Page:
Data from: Aquatic prey use countershading camouflage to match the visual background



Exp 1 change in light and substrate:
Changes in body reflectance of fish held in tanks with varying light intensity and substrate reflectance.

Exp 2 change in light and horiz background:
Changes in body reflectance in fish held in tanks with varying light intensity and horizontal background reflectance.

Exp 1 reflectance profiles clay models:
Body reflectance of clay model fish photographed in tanks with black or white substrates.

Exp 2 reflectance profiles clay models:
Body reflectance of clay model fish held in tanks with black or white horizontal backgrounds.

An animal’s 3D form, combined with the directional lighting that is typical of many natural light environments, often results in the production of self-shadows, which may increase prey detectability to visual predators or vice versa. In terrestrial animals, countershading patterning, a luminance gradient from dark dorsal to pale ventral pigmentation, acts to counterbalance this effect by essentially reversing the distribution of light incident across the body surface. Although widespread among aquatic predators and prey, it is unclear whether countershading facilitates camouflage through elimination of self-shadows (self-shadow concealment [SSC]), enhances the match between an animal’s radiance and that of the background for multiple viewing angles (background matching [BM]), or a combination of both. We used clay models of a color-changing freshwater fish to determine the optimal patterning for SSC in different light environments, and we compared this to the skin reflectance profile of fish held under the same conditions. Fish adjusted their countershading pattern in response to changes in the light environment, but the observed reflectance profiles did not match the modeling predictions for optimal SSC. Thus fish adjusted their body pigmentation to match the viewing background rather than to conceal their ventral shadows. We suggest that different selection pressures resulting from the dissimilar characteristics of light in air and water have resulted in convergence of similar countershading phenotypes in terrestrial and aquatic prey.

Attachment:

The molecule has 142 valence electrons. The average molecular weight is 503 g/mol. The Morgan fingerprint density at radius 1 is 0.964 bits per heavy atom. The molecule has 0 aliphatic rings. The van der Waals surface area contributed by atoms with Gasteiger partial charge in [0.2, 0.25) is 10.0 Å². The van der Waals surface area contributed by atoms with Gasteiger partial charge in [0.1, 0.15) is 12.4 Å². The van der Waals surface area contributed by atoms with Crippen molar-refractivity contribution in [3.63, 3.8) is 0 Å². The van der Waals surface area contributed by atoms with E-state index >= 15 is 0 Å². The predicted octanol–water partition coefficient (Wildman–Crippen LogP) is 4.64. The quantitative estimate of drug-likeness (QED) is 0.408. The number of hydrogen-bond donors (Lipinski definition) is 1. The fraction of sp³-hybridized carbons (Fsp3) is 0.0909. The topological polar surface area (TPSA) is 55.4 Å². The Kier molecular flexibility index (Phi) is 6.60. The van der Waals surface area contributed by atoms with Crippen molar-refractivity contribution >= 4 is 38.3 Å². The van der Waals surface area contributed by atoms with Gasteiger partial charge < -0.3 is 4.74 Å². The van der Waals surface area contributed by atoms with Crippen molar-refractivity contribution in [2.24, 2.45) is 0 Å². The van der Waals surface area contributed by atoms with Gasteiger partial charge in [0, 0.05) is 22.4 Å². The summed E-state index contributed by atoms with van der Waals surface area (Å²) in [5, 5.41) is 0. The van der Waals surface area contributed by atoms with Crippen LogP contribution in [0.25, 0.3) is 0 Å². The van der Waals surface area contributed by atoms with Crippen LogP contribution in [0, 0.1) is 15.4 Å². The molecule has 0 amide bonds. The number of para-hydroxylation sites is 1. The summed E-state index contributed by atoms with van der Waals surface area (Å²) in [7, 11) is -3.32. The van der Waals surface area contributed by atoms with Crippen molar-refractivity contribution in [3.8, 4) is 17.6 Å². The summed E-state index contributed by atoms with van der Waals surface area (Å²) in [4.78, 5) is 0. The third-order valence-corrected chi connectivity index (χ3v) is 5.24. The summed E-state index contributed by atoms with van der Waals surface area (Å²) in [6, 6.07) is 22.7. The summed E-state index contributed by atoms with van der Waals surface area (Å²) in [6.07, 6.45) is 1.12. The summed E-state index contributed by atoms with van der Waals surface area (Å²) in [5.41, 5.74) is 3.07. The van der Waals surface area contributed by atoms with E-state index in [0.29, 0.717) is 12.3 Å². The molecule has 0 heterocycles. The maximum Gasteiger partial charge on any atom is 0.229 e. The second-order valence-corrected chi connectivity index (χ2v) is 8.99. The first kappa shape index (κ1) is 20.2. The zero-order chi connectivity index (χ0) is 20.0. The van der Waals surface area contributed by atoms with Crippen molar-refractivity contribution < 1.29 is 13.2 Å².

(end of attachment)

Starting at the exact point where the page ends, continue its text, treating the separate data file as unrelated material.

Date made available14 Jun 2017


  • Countershading
  • Colour change
  • Animal colouration
  • Crypsis
  • Camouflage
  • Melanotaenia australis

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